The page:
FLUENCY AND ENDURANCE 347 Figure 1. The upper panel shows the learner’s rate of responding on

Figure 1.

The upper panel shows the learner’s rate of responding on the letter task under baseline (Con-

dition A) and intervention (Condition B). The lower panel shows percentage of time spent on task.


The upper panel of Figure 1 shows that in baseline low rates of correct responding occurred (3 to 6 responses per minute), and

that incorrect responding occurred at a

slightly higher rate (5



responses per

minute). The rate of both correct and in-

correct responses increased across the four


baseline sessions. However, incorrect re- sponses continued to occur at a higher rate than correct responses, indicating that the speed, rather than the accuracy, with which Ciaran was responding was increasing. Fur- thermore, he spent an average of only 50% of each 10-min session on task (lower panel). The intervention resulted in an immedi- ate increase in correct responses and a de- crease in incorrect responses. Ciaran re- mained on task for 100% of these sessions. Two brief reversals before responding had reached fluency resulted in decreases in cor- rect responding. The lower panel of Figure 1 shows that Ciaran spent between 50% and 60% of baseline sessions on task. Fluency goals were achieved on the 24th session (64 correct responses per minute). However, teaching and practice continued for an ad- ditional 19 sessions to ensure maintenance of this responding, particularly when the fre- quency of incorrect responses increased slightly after a 2-week vacation (Session 31). A final reversal to baseline (beginning with Session 44) showed that there was no sig- nificant decrease in the rate of correct re- sponses; further, Ciaran spent 100% of all four sessions on task (lower panel). These findings are consistent with those reported by Binder et al. (1995), who re- ported that increases in fluency were accom- panied by increased on-task endurance. The results show that the reversal to baseline when fluency goals had not been met re-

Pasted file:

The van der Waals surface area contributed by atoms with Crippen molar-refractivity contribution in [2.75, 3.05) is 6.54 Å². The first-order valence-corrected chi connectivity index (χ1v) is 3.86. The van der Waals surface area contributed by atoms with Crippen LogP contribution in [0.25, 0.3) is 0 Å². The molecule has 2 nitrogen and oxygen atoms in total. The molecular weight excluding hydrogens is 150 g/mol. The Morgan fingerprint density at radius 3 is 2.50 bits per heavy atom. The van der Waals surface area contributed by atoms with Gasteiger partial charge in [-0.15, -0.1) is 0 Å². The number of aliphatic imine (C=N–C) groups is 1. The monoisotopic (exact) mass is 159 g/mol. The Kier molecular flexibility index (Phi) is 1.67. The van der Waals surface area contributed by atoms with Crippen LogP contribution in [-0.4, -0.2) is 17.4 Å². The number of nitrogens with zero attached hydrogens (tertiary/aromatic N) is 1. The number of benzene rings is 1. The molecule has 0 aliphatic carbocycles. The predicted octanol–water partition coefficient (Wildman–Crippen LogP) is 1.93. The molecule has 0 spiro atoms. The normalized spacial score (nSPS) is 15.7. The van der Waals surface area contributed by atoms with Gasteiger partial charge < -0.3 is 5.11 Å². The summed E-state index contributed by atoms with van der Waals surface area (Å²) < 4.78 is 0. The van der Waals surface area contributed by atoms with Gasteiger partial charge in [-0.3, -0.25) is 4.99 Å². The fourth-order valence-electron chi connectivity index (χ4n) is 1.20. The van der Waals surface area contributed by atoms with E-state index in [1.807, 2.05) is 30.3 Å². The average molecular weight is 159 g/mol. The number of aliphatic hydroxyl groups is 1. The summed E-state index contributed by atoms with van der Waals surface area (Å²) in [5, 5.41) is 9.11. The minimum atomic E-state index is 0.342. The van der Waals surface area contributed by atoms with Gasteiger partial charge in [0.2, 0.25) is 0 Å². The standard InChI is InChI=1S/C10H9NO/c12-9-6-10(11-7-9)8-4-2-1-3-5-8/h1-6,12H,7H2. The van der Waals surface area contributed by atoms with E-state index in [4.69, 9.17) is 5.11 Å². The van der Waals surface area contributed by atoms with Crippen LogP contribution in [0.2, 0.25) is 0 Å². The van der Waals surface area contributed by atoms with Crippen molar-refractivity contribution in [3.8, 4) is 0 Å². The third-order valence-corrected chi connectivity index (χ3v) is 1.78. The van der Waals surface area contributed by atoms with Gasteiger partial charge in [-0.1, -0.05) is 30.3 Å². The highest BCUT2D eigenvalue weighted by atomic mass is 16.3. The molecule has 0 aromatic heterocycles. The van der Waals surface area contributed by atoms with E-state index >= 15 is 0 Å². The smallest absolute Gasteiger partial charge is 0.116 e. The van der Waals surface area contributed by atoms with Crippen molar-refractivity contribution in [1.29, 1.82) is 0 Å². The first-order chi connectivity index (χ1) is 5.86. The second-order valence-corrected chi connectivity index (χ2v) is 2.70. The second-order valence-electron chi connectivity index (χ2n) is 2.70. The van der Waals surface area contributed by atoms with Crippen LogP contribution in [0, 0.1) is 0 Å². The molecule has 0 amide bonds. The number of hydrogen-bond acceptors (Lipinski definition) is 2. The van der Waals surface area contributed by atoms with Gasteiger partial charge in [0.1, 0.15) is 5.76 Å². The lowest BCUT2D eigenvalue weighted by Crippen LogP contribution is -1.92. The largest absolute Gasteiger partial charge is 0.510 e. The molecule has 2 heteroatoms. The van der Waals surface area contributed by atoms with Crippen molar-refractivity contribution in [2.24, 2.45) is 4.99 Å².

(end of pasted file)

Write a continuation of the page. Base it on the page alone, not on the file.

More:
sulted in a decrease in the rate of correct responding. In addition, Ciaran did not re- main on task for the entire 10-min session. After repeated exposure to the intervention, Ciaran’s performance remained fluent and endurance improved during the third rever- sal to baseline. Future research will need to evaluate the extent to which fluency may have influenced endurance. It is equally pos- sible that both fluency and endurance were improved by the intervention, so fluency did not necessarily produce the change in en- durance.


Barkley, R. A. (1991). Attention deficit hyperactivity disorder: A handbook for diagnosis and treatment.

New York: Guilford Press. Beck, R., & Clement, R. (1991). The Great Falls Precision Teaching Project: An historical exami- nation. Journal of Precision Teaching, 8 (2), 8–12. Binder, C. (1996). Behavioral fluency: Evolution of a new paradigm. The Behavior Analyst, 19, 163–


Binder, C., Haughton, E., & Van Eyk, D. (1995). Increasing endurance by building fluency: Preci- sion teaching attention span. Journal of Precision Teaching, 12, 29–34. Pennypacker, H. S., Koenig, C. H., & Lindsley, O. R. (1972). The handbook of the standard behavior chart. Kansas City, KS: Behavior Research Co. Potts, L., Eshleman, J. W., & Cooper, J. O. (1993). Ogden R. Lindsley and the historical development of precision teaching. The Behavior Analyst, 16,


White, O. R. (1986). Precision teaching: Precision learning. Exceptional Children, 52, 529.

Received November 18, 1999 Final acceptance May 8, 2001 Action Editor, Timothy R. Vollmer